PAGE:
We’re all for rolling up our sleeves and saving money when it comes to DIY home improvements. But all the HGTV binge watching and YouTube videos don’t necessarily make us pros.
Painting kitchen cabinets
Choosing the perfect color is the least of your problems if you’re planning to paint your own kitchen cabinets. “What many people don’t know is that painting kitchen cabinets are a lot trickier than a bedroom dresser,” says Newell Slade, a general contractor for Newell Building, LLC. “Often, there is a buildup of cooking grease and finger oils on the surface of the wood. Prep means extensive cleaning with a degreasing agent such as diluted TSP and using oil-based paint, fed through a sprayer.” This home improvement is quite an undertaking and involves specialized equipment and safety measures than most homeowners don’t realize. A skilled painter knows how to paint cabinets in a timely fashion with beautiful results.
DIY custom jobs
“Homeowners typically fail at DIY projects that require intimate knowledge of a process that a professional would take great care in completing; typically something that is beneath the surface, where they’re more focused on the final cosmetic appearance,” says Brian C. McHugh, owner of McHugh Construction. “A homeowner wanted to save money by forming their own custom shower pan and curb. They did not install the membrane correctly, resulting in water leaking below the shower and damaging the sub-floor and drywall below,” says McHugh. Unfortunately, much of the project had to be re-done, costing the homeowner a large chunk of change. The desire to customize your own home improvement project defeats the purpose of saving money unless your skill set is keen. “If you don’t know what you’re doing and it has the potential of going south quickly, just hire a professional,” recommends McHugh.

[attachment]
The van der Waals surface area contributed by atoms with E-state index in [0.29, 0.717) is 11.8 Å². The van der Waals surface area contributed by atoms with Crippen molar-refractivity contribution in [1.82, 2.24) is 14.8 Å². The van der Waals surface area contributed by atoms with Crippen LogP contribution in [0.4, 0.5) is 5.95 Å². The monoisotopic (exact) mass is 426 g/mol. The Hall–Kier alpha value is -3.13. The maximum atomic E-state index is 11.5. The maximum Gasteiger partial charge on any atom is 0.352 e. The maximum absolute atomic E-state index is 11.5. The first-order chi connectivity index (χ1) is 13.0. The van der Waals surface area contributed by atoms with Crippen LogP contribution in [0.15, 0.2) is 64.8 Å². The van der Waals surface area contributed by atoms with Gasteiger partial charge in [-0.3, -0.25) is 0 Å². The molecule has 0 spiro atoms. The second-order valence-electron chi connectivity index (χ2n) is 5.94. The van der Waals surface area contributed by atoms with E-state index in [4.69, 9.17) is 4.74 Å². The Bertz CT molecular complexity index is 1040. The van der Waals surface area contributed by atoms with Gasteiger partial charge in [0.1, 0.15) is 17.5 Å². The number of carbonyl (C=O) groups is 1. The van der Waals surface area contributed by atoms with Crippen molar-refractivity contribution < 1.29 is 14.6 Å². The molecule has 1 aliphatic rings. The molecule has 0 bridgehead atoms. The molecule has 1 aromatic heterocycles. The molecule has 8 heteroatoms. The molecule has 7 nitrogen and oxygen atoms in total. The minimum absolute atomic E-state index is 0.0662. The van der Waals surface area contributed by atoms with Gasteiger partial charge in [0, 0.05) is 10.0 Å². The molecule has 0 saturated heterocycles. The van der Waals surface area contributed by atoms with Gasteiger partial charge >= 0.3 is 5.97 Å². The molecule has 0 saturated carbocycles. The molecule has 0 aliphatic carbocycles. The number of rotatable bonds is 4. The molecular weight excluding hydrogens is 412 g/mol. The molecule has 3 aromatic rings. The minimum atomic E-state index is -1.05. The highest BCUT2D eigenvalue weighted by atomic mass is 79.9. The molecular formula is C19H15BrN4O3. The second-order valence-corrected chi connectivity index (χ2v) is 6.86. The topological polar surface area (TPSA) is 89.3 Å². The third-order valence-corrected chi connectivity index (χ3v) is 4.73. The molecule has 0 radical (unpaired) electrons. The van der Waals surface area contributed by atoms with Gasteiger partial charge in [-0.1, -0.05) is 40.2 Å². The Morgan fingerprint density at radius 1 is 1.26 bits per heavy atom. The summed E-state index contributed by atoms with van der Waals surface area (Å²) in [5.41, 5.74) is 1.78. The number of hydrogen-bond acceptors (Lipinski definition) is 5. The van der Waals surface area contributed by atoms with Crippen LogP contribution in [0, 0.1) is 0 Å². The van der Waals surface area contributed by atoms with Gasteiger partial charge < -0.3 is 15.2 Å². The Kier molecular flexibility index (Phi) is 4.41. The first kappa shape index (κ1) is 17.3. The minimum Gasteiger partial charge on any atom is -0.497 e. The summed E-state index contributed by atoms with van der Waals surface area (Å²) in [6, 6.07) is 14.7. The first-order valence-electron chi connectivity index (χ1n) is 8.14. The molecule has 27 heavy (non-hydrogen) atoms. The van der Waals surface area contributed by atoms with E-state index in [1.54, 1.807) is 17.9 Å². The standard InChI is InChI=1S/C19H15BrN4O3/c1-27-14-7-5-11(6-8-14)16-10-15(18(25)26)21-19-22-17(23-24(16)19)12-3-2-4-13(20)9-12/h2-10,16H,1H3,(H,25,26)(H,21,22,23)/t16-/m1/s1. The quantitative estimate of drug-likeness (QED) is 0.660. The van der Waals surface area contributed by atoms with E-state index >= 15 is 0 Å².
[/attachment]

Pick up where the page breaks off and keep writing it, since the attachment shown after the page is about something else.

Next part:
Malfunctioning sink pipes
Drano didn’t get the water flowing again but it’s pretty clear the pipe under the sink is the culprit. All you need is a bucket and a wrench to get that hairy clog out, right? Think again. Doyle James, president of Mr.Rooter Plumbing says unless you are certain you know where the problem is, dismantling pipes can be risky. “Pipes are complex and very tricky to reassemble, particularly when they’re in close proximity to other plumbing components and machinery, such as dishwashers or garbage disposals,” says James. Even if you’re certain the obstruction is under the sink, if you don’t have prior experience with dismantling and reassembling pipes, you better leave it to a plumber, James says.
Buying a new dishwasher at a superstore doesn’t always come with free installation, but hiring a pro is definitely worth the extra cost according to James There’s a lot of moving pieces and it could be more trouble than it’s worth. You may have to drill into a cabinet to make holes for the water lines, position the water and electric lines, hook up the water lines, and more. “The complexities involved with setup, such as installing water and drainage lines under the kitchen sink cabinet, are best handled by a professional.”
Low water pressure
Does it take forever to fill up your big spaghetti pot? Low water pressure is frustrating and sometimes easily fixed. According to James, removing the aerator and cleaning out the gunk may do the trick but if it doesn’t, that’s probably a sign this may be a DIY improvement to leave to the pros. “From time to time, low water pressure and the causes behind it could be indications of greater problems within a plumbing system. It could be a fractured pipe, an eroded water line or a water leak in the system,” says James.
Removing walls is often a viable option to creating a larger space or an open floor plan, but before you start swinging that sledgehammer, get a contractor to verify the wall isn’t load bearing. “Damaging a load-bearing wall could have serious consequences like a ceiling caving in,” says Jesse Fowler, President of Tellus Build. That’s bad enough, but it can also be dangerous for the homeowner and result in serious injuries. On the other hand, removing wallpaper only takes a few steps and is something you can definitely DIY.
Installing new lighting